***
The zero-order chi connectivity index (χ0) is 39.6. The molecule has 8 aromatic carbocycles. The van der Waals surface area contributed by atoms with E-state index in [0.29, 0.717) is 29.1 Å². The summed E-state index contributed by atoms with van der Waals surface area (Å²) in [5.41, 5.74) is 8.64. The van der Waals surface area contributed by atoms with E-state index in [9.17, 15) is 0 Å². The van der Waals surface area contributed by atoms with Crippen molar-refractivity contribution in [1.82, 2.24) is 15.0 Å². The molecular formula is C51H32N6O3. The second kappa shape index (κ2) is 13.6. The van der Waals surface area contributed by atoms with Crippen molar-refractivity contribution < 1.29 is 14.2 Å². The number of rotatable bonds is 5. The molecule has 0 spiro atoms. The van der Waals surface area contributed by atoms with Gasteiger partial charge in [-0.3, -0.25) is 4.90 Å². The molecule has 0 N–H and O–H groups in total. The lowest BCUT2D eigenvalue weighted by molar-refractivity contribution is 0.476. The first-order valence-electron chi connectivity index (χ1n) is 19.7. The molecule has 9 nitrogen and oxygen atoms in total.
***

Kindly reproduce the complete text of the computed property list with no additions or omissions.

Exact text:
The zero-order chi connectivity index (χ0) is 39.6. The molecule has 8 aromatic carbocycles. The van der Waals surface area contributed by atoms with E-state index in [0.29, 0.717) is 29.1 Å². The summed E-state index contributed by atoms with van der Waals surface area (Å²) in [5.41, 5.74) is 8.64. The van der Waals surface area contributed by atoms with E-state index in [9.17, 15) is 0 Å². The van der Waals surface area contributed by atoms with Crippen molar-refractivity contribution in [1.82, 2.24) is 15.0 Å². The molecular formula is C51H32N6O3. The second kappa shape index (κ2) is 13.6. The van der Waals surface area contributed by atoms with Crippen molar-refractivity contribution < 1.29 is 14.2 Å². The number of rotatable bonds is 5. The molecule has 0 spiro atoms. The van der Waals surface area contributed by atoms with Gasteiger partial charge in [-0.3, -0.25) is 4.90 Å². The molecule has 0 N–H and O–H groups in total. The lowest BCUT2D eigenvalue weighted by molar-refractivity contribution is 0.476. The first-order valence-electron chi connectivity index (χ1n) is 19.7. The molecule has 9 nitrogen and oxygen atoms in total.